“We don’t just put off our lives today; we put them off till our deathbed. Never forget: This very moment, we can change our lives. There never was a moment, and never will be, when we are without the power to alter our destiny.” ~ Steven Pressfield
Here we are, already a month into 2020.
How are you feeling?
There’s something about the new year—the chill in the air, the clearing of the house after Christmas, the return to routines after the chaos of the holidays—that breathes new life into me. It’s time to start fresh and make a change.
Speaking of change: how are your New Year’s resolutions going? If you’re anything like most Americans, those resolutions you made not so long ago may already have fallen by the wayside. Maybe you’ve traded in feelings of anticipation and excitement for ones of discouragement and disappointment.
For years, I attempted resolutions. Goals like “travel more” and “eat better” swirled around in my mind. Like many others, I’d go to the gym for a while, but ultimately my resolutions got lost somewhere between February and April. Statistically, I held on longer than most.
So, if most people fail at keeping, or even remembering, their New Year’s resolutions, why do we continue to make them? As a society, we know that words mean something. Words have power. And we want to be better. We want to change.
A few years ago, I ditched New Year’s resolutions for good and changed my approach to change. Now, I spend a day or so before the New Year (or sometimes after) choosing just one word to frame the year. By limiting my hopes for the coming months into one simple word, I’m naturally bringing more mindfulness into my life. I’m able to recall my word often, applying it to the present moment, as well as nearly all areas of my life.
Here’s an example. For 2019, my word of the year was intentional. Coincidentally, last year also included a lot of travel. I visited more countries and cities in 12 months than ever before. Often, just the act of traveling would bring the word “intentional” to mind. But I could also consciously choose to focus on it when moving through various experiences—interacting with a local, deciding what souvenirs to buy, or branching out of my comfort zone and trying new foods. While “travel more” might have been an admirable New Year’s resolution that I would have achieved, the word “intentional” framed how I traveled and made my experiences much richer.
So how should you choose a word of the year? I’ve found the prompts over at My One Word to be quite helpful. To start, determine what kind of person you hope to be at the end of 2020. What’s the condition of your heart at the end of the year? What would it look like to be your best self?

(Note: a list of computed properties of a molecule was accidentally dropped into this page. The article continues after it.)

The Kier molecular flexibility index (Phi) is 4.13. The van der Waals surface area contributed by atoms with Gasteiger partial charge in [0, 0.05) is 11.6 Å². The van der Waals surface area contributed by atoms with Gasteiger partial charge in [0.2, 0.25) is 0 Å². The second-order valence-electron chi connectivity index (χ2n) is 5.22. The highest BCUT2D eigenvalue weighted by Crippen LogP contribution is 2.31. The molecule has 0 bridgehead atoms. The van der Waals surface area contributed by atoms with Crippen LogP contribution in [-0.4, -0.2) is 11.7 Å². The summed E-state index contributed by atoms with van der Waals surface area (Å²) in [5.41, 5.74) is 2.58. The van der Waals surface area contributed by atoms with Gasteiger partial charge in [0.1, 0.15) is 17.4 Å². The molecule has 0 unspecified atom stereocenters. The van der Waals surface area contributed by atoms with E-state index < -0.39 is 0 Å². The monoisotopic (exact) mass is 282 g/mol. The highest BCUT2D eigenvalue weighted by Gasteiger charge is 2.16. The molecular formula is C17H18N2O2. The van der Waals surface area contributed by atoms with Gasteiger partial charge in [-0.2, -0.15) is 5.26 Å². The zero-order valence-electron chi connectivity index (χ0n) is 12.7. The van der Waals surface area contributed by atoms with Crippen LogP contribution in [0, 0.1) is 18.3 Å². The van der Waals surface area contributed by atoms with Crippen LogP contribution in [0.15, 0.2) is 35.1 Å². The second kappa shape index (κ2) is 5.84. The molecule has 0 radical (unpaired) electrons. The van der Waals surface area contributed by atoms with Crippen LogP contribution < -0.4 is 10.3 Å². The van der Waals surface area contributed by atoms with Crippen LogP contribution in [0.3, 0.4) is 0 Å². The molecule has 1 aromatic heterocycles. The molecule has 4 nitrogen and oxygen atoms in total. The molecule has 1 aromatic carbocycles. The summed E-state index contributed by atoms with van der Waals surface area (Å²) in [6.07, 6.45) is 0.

Next, list out the characteristics of the person you hope to become. Is he adventurous? Are they generous? Is she present in the moment? List out at many as you can think of; there’s no right or wrong answer.
Lastly, pick your word. Go through the list and find one that resonates with you. I like to use a dictionary to define the word. Doing so helps me to strip away preconceived ideas or associations I may have with it and gives me an objective view.
Now that you have your one word, write it down. Meditate on it. Journal about it. Keep your word fresh in your mind. Recall it often. I like to spend a little time brainstorming how my chosen word fits into the many facets of my everyday life. Having some focus areas and simple intentions written down gives me a lens to see how I’m progressing.
For me, this time of the year isn’t about changing who I am. An international move showed me that, fundamentally, I’m the same person no matter the year or where I reside. But taking some time to reflect on the person I hope to become allows me to be the best same me I can be. Because change takes time. Change is important.
Of course, the new year isn’t the only time to start fresh. Each day, each month, even each hour offers a chance to change. Don’t be afraid to choose a new path, no matter the date on the calendar.
Here’s hoping a word of the year will bring clarity and a more mindful focus as you work toward becoming the best version of you.